He’s written it down for them. Taken a seat. To wait his turn. He’s been polite. As always. He’s asked about a cup of coffee. Enquired, politely, if it would be possible.
He coughs. Could there possibly be –?
A cup of coffee? The supercilious laughter upset him. It was a perfectly polite request. From a man who has taken the trouble to put on a jacket and tie. It wasn’t a demand.
Could I please ask?
Could you please ask? The raised eyebrows. The muttered – What now? What does he think this is, a flaming cafe? Which they probably thought he couldn’t hear. Which he could. Perfectly. After which he sat down again. To wait. As they had requested. Not very politely.
He can hear them back there. A deep voice. Others. A high-pitched one amongst them. A girl, by the sounds of it. Giggling. Mocking him, he thinks.
This won’t do. It will not. Do.
Presses his hands firmly on his thighs now. Pushes down. Shoulders forward and up he gets. Smooths down his jacket. It’s his second-best. A discrete dog-tooth check. Worn with a brown tie. (It seemed appropriate: this is a duty, not a pleasure.)
He’s up at the counter. The sergeant has his back to him. On the phone. Get off the phone! He taps the counter.
Excuse me. He coughs. Excuse me (louder). Get off the fucking phone! No, he doesn’t swear. Never swears (except in his head).
The girl has come up behind the sergeant. Look at her. She’s that close to him – is she really a policewoman? Hair tied back with ribbon. Red ribbon. Red nail varnish too, he wouldn’t mind betting. Look at what she’s doing: touching the man, stroking his arm, fondling his genitals now it looks like, judging by how her arm is moving up and down, it’s difficult to see, there’s a filing cabinet in the way, but no matter, a so-called officer of the law carrying on, carrying on like that in full view of him, him, a member of the public reporting a crime.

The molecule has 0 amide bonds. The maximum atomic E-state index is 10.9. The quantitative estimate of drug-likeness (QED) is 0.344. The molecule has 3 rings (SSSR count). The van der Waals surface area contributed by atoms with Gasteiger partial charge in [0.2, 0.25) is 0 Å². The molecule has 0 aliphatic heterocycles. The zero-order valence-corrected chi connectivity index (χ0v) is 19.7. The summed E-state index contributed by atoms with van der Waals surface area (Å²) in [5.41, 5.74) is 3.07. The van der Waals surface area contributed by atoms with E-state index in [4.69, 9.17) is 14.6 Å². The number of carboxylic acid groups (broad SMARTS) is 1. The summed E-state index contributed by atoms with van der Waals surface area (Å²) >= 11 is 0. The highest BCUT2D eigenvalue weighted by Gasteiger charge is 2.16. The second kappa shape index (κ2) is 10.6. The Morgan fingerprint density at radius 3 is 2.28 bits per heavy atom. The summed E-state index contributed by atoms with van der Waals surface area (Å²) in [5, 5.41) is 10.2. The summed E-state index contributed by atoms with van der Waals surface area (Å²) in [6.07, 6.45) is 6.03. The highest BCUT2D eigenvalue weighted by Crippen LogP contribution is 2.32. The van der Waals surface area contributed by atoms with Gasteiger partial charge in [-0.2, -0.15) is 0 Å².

He could report her. Isn’t responding to people carrying out their civic duty more important than sexual gratification at ten o’clock in the morning? What the–?
Sweating now. It’s so bloody hot. In this (his second-best) jacket. Why did he think it was a good idea to wear a tie? For all the notice they take. Stop it. It was a suitable choice. It sodding was.
Excuse me. You bastards.
Coughs more loudly this time. The girl has gone. The sergeant has gone. He bangs the counter. Sits down again. Loosens his tie.
Perhaps they’ve gone off duty. Fucking hell!
He stands. Looks around. There’s no-one else there. No-one. At all.
Cath Barton is an English writer living in Wales. She is the author of two novellas: The Plankton Collector (2018, New Welsh Review) and Inthe Sweep of the Bay (2020, Louise Walters Books). Read more about her writing on her website cathbarton.com. She tweets as @CathBarton1